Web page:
San Francisco, Calif. -- The Federal Emergency Management Agency (FEMA) will welcome the County and the City of Santa Barbara, California, as the newest member to the agency's Project Impact initiative - a national effort to change the way America deals with disasters.
A formal signing ceremony is scheduled for Wednesday, April 7, 10 - 11:30 a.m., at the Cabrillo Pavilion Arts Center in Santa Barbara.
"The motive for Santa Barbara is obvious," said Harriet Miller, Mayor of Santa Barbara. "This partnership corresponds with the goals of our city and county, in which public safety is top priority. Disaster-resistant communities are able to withstand calamity with far less loss of life and property."
The area has been susceptible to disastrous floods, such as those that occurred in 1995. Local governments took preventive steps, thereby lessening the impact when the El Ni?o storms caused more flooding in 1998.
"Our county, with its mixture of urban and rural areas, is very vulnerable to the personal and economic damages brought by disasters. So we welcome this opportunity to become even more well prepared for the future - particularly to assist those populations with special needs," said Naomi Schwartz, 1st District Supervisor and Chair of the Santa Barbara County Board of Supervisors.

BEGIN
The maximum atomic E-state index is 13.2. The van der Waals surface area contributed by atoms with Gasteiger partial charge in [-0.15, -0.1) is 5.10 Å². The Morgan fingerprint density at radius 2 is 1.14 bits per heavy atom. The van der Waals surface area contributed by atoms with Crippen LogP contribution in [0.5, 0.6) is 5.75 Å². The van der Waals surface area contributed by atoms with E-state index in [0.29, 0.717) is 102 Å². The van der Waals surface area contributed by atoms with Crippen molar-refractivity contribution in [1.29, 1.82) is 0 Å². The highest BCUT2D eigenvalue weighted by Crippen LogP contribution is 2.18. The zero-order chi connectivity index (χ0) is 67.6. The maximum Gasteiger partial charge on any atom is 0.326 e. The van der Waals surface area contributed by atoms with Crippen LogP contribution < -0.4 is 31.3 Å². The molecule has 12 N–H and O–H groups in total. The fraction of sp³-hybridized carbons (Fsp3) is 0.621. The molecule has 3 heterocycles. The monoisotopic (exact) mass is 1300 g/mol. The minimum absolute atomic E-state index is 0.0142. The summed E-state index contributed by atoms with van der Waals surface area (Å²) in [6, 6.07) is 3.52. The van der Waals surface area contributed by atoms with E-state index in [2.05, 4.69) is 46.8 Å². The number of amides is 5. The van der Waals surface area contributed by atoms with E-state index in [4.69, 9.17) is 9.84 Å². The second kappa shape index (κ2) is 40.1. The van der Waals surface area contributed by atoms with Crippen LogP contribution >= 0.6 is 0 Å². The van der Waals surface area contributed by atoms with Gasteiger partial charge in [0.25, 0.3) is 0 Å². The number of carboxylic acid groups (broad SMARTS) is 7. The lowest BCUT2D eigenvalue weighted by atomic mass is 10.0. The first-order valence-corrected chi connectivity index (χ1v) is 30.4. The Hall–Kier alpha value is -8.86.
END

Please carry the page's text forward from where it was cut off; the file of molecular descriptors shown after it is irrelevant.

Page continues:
"We applaud both the City and the County of Santa Barbara for their commitment to reducing damage risks," said Martha Whetstone, Regional Director of FEMA Region IX in San Francisco. "Communities - and in particular, those in Southern California - need to be well-prepared for disasters that we know will come."
Besides FEMA, Santa Barbara's numerous Project Impact partners will include the State of California, University of California at Santa Barbara, Santa Barbara County American Red Cross and the Arthur D. Little consulting firm.
Three common-sense principles are the basis of Project Impact: mitigation at the local-community level; participation by the private sector; and long-term preventive measures.
"Project Impact is a great example of a cooperative partnership between the private and public sectors," added Whetstone. "The success of the emergency management process depends upon this type of team concept."
Partners in Project Impact agree to reduce the risk of damage to their facilities, to provide emergency training and special services for employees, and to render technical assistance, financial resources or in-kind services to other segments of their communities.
In addition to Santa Barbara, nationwide there are now 117 communities participating in Project Impact. In California, these include the City of Oakland and the County of San Bernardino.